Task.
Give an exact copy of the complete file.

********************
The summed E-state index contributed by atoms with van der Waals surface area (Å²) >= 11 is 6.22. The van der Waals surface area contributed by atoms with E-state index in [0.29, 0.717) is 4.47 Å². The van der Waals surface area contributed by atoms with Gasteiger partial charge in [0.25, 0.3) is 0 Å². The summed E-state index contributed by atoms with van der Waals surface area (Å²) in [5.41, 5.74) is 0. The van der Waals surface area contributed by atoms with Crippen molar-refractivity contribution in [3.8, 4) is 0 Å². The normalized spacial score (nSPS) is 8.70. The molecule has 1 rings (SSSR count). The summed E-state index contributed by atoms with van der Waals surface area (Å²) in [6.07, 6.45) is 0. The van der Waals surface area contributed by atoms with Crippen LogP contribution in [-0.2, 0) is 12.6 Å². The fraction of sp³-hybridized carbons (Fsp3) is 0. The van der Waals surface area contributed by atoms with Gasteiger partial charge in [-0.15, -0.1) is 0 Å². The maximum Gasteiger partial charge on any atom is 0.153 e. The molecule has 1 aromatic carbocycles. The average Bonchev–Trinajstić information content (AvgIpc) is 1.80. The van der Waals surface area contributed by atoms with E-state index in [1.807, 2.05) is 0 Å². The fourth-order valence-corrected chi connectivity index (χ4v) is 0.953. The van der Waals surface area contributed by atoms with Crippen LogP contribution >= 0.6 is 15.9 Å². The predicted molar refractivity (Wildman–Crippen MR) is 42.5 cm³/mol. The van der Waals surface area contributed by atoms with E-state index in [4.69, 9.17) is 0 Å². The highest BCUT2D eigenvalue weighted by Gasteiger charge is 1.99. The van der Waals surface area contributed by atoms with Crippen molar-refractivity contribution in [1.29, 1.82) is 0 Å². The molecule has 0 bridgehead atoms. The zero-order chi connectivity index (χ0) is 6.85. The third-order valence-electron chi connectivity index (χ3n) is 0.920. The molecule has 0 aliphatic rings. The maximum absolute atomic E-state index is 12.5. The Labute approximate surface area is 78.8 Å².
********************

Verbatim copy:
The summed E-state index contributed by atoms with van der Waals surface area (Å²) >= 11 is 6.22. The van der Waals surface area contributed by atoms with E-state index in [0.29, 0.717) is 4.47 Å². The van der Waals surface area contributed by atoms with Gasteiger partial charge in [0.25, 0.3) is 0 Å². The summed E-state index contributed by atoms with van der Waals surface area (Å²) in [5.41, 5.74) is 0. The van der Waals surface area contributed by atoms with Crippen molar-refractivity contribution in [3.8, 4) is 0 Å². The normalized spacial score (nSPS) is 8.70. The molecule has 1 rings (SSSR count). The summed E-state index contributed by atoms with van der Waals surface area (Å²) in [6.07, 6.45) is 0. The van der Waals surface area contributed by atoms with Crippen LogP contribution in [-0.2, 0) is 12.6 Å². The fraction of sp³-hybridized carbons (Fsp3) is 0. The van der Waals surface area contributed by atoms with Gasteiger partial charge in [-0.15, -0.1) is 0 Å². The maximum Gasteiger partial charge on any atom is 0.153 e. The molecule has 1 aromatic carbocycles. The average Bonchev–Trinajstić information content (AvgIpc) is 1.80. The van der Waals surface area contributed by atoms with E-state index in [1.807, 2.05) is 0 Å². The fourth-order valence-corrected chi connectivity index (χ4v) is 0.953. The van der Waals surface area contributed by atoms with Crippen LogP contribution >= 0.6 is 15.9 Å². The predicted molar refractivity (Wildman–Crippen MR) is 42.5 cm³/mol. The van der Waals surface area contributed by atoms with E-state index in [4.69, 9.17) is 0 Å². The highest BCUT2D eigenvalue weighted by Gasteiger charge is 1.99. The van der Waals surface area contributed by atoms with Crippen molar-refractivity contribution in [1.29, 1.82) is 0 Å². The molecule has 0 bridgehead atoms. The zero-order chi connectivity index (χ0) is 6.85. The third-order valence-electron chi connectivity index (χ3n) is 0.920. The molecule has 0 aliphatic rings. The maximum absolute atomic E-state index is 12.5. The Labute approximate surface area is 78.8 Å².